Exclusive: Two pigs engineered to have monkey cells born in China https://t.co/bDWSc4QyUN pic.twitter.com/ppu9qidp3EDecember 9, 2019
Two piglets recently born in China look like average swine on the outside, but on the inside, they are (a very small) part monkey.
A team of researchers generated the pig-primate creatures by injecting monkey stem cells into fertilized pig embryos and then implanting them into surrogate sows, according to a piece by New Scientist. Two of the resulting piglets developed into interspecies animals known as chimeras, meaning that they contained DNA from two distinct individuals — in this case, a pig and a monkey.
"This is the first report of full-term pig-monkey chimeras," co-author Tang Hai, a researcher at the State Key Laboratory of Stem Cell and Reproductive Biology in Beijing, told New Scientist. Eventually, Hai and his colleagues aim to grow human organs in animals for use in transplant procedures. For now, the team plans to stick with monkey cells, as developing human-animal chimeras presents a slew of "ethical issues," the authors noted in a report published Nov. 28 in the journal Protein & Cell.
To create pig-primate chimeras, Hai and his co-authors first grew cells from cynomolgus monkeys (Macaca fascicularis) in lab dishes. The team then altered the cells' DNA by inserting instructions to build a fluorescent protein, which caused the cells to glow a bright green. These luminescent cells gave rise to equally radiant embryonic stem cells, which the researchers then injected into prepared pig embryos. These glowing spots allowed the researchers to track the monkey cells as the embryos grew into piglets.
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In total, 4,000 embryos received an injection of monkey cells and were implanted in surrogate sows. The pigs bore 10 piglets as a result of the procedure, but only two of the offspring grew both pig and monkey cells. By scanning for spots of fluorescent green, the team found monkey cells scattered throughout multiple organs, including the heart, liver, spleen, lungs and skin.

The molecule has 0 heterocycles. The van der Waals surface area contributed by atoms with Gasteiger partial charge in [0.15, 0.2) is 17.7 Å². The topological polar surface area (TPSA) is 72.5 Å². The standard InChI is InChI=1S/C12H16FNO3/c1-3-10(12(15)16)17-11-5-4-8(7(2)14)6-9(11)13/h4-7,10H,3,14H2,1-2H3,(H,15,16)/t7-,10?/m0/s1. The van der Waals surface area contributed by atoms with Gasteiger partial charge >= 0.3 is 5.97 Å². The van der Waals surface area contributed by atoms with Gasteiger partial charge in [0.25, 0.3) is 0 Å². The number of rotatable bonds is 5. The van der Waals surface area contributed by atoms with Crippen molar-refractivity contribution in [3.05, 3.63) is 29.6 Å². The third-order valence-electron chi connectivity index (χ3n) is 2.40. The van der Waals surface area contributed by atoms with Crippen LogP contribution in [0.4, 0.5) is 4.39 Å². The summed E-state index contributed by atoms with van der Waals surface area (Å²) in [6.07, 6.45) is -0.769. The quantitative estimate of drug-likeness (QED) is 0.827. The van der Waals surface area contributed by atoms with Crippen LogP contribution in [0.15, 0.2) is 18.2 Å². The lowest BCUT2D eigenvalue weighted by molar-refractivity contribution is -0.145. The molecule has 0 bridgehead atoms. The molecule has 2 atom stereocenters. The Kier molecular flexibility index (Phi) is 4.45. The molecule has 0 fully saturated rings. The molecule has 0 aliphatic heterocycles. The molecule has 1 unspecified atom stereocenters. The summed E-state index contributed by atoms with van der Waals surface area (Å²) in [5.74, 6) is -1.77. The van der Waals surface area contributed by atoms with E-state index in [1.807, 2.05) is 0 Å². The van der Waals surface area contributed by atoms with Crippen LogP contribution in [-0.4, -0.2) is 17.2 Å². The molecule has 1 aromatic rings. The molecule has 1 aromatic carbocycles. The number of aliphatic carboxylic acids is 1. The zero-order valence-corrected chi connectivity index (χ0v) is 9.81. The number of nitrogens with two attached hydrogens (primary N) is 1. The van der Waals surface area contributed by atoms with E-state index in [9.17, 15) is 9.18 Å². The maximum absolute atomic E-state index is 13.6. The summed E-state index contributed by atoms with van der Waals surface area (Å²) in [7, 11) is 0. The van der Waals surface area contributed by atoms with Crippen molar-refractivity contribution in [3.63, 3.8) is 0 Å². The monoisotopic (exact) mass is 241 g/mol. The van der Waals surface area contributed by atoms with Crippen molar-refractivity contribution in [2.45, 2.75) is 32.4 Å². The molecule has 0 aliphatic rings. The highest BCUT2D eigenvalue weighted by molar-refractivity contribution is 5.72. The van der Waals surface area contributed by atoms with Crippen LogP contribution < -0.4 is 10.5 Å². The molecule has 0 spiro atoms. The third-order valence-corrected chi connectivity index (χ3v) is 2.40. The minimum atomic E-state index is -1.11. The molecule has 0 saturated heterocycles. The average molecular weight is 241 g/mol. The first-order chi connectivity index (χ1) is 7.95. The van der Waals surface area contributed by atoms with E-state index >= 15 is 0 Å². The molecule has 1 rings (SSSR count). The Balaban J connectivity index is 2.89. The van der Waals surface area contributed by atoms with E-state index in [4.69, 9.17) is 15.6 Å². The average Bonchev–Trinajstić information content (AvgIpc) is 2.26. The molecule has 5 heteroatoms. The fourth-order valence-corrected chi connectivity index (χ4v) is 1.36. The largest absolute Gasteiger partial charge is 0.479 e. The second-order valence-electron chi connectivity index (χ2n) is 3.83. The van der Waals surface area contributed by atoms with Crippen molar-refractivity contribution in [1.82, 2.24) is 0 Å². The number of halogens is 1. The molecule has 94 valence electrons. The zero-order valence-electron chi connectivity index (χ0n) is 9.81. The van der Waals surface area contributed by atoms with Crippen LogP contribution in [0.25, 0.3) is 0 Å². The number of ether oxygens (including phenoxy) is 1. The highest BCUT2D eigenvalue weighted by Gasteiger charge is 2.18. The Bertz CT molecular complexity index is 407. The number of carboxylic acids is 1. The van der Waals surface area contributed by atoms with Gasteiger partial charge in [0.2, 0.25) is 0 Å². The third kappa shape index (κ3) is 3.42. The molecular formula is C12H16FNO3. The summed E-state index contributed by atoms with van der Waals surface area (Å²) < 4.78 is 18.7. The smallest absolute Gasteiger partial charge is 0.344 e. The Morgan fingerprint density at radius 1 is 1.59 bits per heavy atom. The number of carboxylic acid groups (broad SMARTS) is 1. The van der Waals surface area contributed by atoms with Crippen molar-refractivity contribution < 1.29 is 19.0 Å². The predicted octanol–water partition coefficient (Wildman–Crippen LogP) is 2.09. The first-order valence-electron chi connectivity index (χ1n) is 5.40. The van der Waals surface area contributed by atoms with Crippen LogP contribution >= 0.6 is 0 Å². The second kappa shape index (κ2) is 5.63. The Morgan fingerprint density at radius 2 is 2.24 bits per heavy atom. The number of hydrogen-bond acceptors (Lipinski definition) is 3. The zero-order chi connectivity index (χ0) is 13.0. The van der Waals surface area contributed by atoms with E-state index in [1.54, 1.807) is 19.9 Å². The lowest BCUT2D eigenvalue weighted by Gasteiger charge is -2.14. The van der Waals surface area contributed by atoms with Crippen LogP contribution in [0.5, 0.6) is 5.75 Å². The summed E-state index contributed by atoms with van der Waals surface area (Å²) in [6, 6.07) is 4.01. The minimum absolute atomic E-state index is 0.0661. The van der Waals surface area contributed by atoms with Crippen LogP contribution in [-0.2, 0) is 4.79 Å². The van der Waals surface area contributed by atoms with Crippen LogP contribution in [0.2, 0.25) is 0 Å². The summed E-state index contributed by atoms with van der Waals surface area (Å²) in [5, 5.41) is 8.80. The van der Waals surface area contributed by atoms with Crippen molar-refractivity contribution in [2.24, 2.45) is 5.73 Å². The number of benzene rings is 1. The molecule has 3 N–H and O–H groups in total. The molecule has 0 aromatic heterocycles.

In each organ, between one in 1,000 and one in 10,000 cells turned out to be a monkey cells — in other words, the interspecies chimeras were more than 99% pig.
Although low, the ratio of monkey to pig cells still outnumbered the maximum amount of human cells ever grown in a human-animal chimera. In 2017, scientists created human-pig chimeras that grew only one human cell for every 100,000 pig cells. The interspecies embryos were only allowed to develop for a month for ethical reasons, including the concern that humans cells might grow in the chimera's brain and grant the animal human-like consciousness, according to New Scientist.
Despite these ethical qualms, the same team of researchers went on to create human-monkey chimeras earlier this year, according to a July report from the Spanish newspaper El País. The results of the controversial experiment have not yet been reported, but the scientists said that no human-primate embryos were allowed to develop for more than a few weeks, the paper reported.
Hai and his co-authors may have avoided the ethical issues involved with human-animal chimeras, but one expert wasn't impressed with their interspecies piglets. Stem-cell biologist Paul Knoepfler of the University of California, Davis, told New Scientist that the low ratio of monkey to pig cells seems "fairly discouraging." Additionally, the two chimeras and all eight other piglets died shortly after being born, he noted.
The exact reason for the piglets' death remains "unclear," Hai told New Scientist, but he said that he suspects the deaths are linked to the in vitro fertilization (IVF) procedure rather than the injection of monkey DNA. Other scientists have also found that IVF doesn't consistently work in pigs, according to a 2019 report in the journal Theriogenology.
In the immediate future, Hai and his colleagues aim to increase the proportion of monkey cells to pig cells in future chimeras, and eventually, grow entire monkey organs in their pigs, Hai told New Scientist. In their paper, the authors noted that their work in pigs could help "pave the way" toward the "ultimate goal of human organ reconstruction in a large animal."
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Originally published on Live Science.
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Nicoletta Lanese is the health channel editor at Live Science and was previously a news editor and staff writer at the site. She holds a graduate certificate in science communication from UC Santa Cruz and degrees in neuroscience and dance from the University of Florida. Her work has appeared in The Scientist, Science News, the Mercury News, Mongabay and Stanford Medicine Magazine, among other outlets. Based in NYC, she also remains heavily involved in dance and performs in local choreographers' work.